Finding Its Market
Once aware of this potential use, the researchers turned to the UVA Licensing & Ventures Group – then called the UVA Patent Foundation – to patent and commercialize the method of treatment that would become Adenocard.
“The Patent Foundation and Ralph Pinto [its director at the time] were instrumental in helping us succeed in getting this patent approved and licensing the product,” Belardinelli said.
Pinto guided the researchers through an uphill battle to earn the patent for Adenocard. Adenosine research was taking place all over the world, so it took time and meticulous attention to detail in order to prove to the U.S. Patent and Trademark Office that use of adenosine was truly new and unique.
“The Adenocard patent and subsequent commercialization were early successes and provided a model illustrating the benefits of the system to many other investigators at the University,” said Michael Straightiff, the current executive director of the Licensing & Ventures Group. “Protecting an idea helps UVA innovators position their technology for high-quality transactions that can significantly increase their potential impact on the world around us.”
In fiscal year 2017 alone, the Licensing & Ventures Group helped UVA innovators like Belardinelli and Berne file more than 270 patents, broker 82 licensing deals and launch seven new ventures.
When the Adenocard patent was issued in 1987 and it was licensed for commercial use, few on the research team realized the eventual impact it would have.
“I knew that it would be successful, but not that it would be so successful that it would become a diagnostic tool,” Belardinelli said.
He explained that Adenocard has such a high rate of success in patients – more than 90 percent – and is so safe to use that it became a diagnostic tool as well as a treatment. Doctors can give the drug to patients they suspect are suffering from PVST. If it works, it not only restores normal rhythm to the heart, but also confirms that PVST was the likely cause of the patient’s distress. Additionally, adenosine is metabolized so quickly that there is no remaining residue from Adenocard left in the blood to cause side effects.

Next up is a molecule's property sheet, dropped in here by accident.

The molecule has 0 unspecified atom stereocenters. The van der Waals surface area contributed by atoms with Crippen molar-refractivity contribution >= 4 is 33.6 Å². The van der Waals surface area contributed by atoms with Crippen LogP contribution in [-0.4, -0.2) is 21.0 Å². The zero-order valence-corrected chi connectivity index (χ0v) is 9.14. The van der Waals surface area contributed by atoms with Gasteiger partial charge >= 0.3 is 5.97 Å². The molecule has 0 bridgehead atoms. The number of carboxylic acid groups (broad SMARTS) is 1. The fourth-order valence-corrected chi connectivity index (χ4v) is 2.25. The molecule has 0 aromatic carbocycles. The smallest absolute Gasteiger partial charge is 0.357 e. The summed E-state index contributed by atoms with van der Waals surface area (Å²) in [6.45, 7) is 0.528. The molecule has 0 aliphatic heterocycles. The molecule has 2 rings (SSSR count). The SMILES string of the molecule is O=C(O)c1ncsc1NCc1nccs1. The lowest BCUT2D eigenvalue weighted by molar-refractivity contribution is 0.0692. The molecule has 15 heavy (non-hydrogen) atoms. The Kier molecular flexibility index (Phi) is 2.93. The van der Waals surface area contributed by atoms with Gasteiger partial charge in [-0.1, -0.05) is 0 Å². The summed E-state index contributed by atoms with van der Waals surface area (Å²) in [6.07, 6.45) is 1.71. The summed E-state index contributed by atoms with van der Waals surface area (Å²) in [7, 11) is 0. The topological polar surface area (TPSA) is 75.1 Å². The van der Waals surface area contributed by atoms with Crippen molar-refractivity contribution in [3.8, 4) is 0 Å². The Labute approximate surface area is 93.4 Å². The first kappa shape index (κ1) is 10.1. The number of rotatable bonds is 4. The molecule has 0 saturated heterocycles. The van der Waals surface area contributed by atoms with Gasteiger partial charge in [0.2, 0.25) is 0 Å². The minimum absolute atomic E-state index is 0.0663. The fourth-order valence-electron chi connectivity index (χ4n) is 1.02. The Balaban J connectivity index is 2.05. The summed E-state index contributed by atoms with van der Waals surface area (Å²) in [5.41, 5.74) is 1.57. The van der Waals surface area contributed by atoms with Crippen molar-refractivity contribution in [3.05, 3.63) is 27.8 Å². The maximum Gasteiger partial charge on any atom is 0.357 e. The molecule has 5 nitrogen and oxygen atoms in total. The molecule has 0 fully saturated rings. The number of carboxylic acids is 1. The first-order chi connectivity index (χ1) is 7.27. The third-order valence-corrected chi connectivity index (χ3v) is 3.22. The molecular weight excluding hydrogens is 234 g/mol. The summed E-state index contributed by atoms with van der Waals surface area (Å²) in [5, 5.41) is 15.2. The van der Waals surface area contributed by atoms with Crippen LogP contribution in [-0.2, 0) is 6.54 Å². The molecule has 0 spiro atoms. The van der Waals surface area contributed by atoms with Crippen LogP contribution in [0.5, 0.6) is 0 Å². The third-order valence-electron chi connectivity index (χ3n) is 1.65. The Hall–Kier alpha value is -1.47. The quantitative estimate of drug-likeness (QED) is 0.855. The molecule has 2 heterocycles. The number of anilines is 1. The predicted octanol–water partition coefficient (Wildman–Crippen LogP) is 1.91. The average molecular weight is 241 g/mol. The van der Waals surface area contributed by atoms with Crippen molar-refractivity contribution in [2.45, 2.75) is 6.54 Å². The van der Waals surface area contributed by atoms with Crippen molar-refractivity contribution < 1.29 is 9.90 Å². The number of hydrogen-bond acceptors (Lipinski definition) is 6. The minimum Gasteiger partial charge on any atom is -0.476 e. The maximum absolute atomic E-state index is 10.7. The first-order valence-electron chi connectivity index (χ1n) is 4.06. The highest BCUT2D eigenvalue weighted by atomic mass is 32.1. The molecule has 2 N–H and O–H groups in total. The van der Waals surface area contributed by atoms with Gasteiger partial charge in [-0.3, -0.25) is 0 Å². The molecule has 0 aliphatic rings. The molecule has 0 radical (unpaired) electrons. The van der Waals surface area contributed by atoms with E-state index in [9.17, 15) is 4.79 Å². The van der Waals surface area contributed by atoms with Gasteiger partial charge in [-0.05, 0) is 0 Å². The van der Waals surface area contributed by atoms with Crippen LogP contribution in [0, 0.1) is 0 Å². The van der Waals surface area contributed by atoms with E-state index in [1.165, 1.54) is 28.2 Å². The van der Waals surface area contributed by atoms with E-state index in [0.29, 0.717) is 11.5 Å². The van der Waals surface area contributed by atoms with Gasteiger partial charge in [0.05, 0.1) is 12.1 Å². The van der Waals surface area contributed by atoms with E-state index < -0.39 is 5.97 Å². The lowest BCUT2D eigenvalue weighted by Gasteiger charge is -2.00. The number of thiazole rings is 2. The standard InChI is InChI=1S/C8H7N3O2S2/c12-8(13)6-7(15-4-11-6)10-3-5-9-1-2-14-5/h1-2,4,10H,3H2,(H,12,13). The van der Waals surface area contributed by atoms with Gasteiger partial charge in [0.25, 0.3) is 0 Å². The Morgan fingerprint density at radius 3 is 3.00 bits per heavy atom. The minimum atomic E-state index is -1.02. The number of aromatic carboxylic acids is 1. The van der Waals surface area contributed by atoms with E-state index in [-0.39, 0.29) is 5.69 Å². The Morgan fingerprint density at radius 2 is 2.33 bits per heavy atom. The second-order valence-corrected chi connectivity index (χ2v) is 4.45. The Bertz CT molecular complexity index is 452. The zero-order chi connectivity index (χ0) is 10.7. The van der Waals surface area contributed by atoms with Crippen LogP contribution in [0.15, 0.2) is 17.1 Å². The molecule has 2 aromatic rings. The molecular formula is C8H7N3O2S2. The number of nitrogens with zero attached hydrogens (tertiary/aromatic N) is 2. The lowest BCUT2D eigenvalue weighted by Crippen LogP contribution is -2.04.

Over the years, the success of Adenocard fueled even greater research into the properties of adenosine and helped bolster additional UVA-led adenosine discoveries in areas like the immune system and coronary artery disease. Former students of Berne’s, like Joel Linden, have continued his legacy of adenosine research and commercialization at UVA.
Linden, who now serves as a professor of developmental immunology at the La Jolla (California) Institute for Allergy and Immunology, conducted research into adenosine while at UVA that led to breakthroughs in the treatment of immune system challenges such as organ transplants. Like Berne and Belardinelli, Linden worked with the Licensing and Ventures Group to commercialize his discoveries.
The group helps UVA researchers across disciplines protect and commercialize their intellectual property in the ways that Berne, Belardinelli and Linden did. University innovators in fields spanning everything from medicine to primary education to wireless technology and more have used their discoveries to generate millions of dollars that can then be directly invested back into further research at UVA.
“Thirty years ago, when the Adenocard patent was issued, licensed and the drug approved and sold, UVA hit a home run in technology commercialization,” Straightiff said. “Since that time, the Licensing & Ventures Group has become an even more robust intellectual property management, licensing and business development enterprise to support faculty, staff, and students, maximizing the impact of UVA research and innovations.”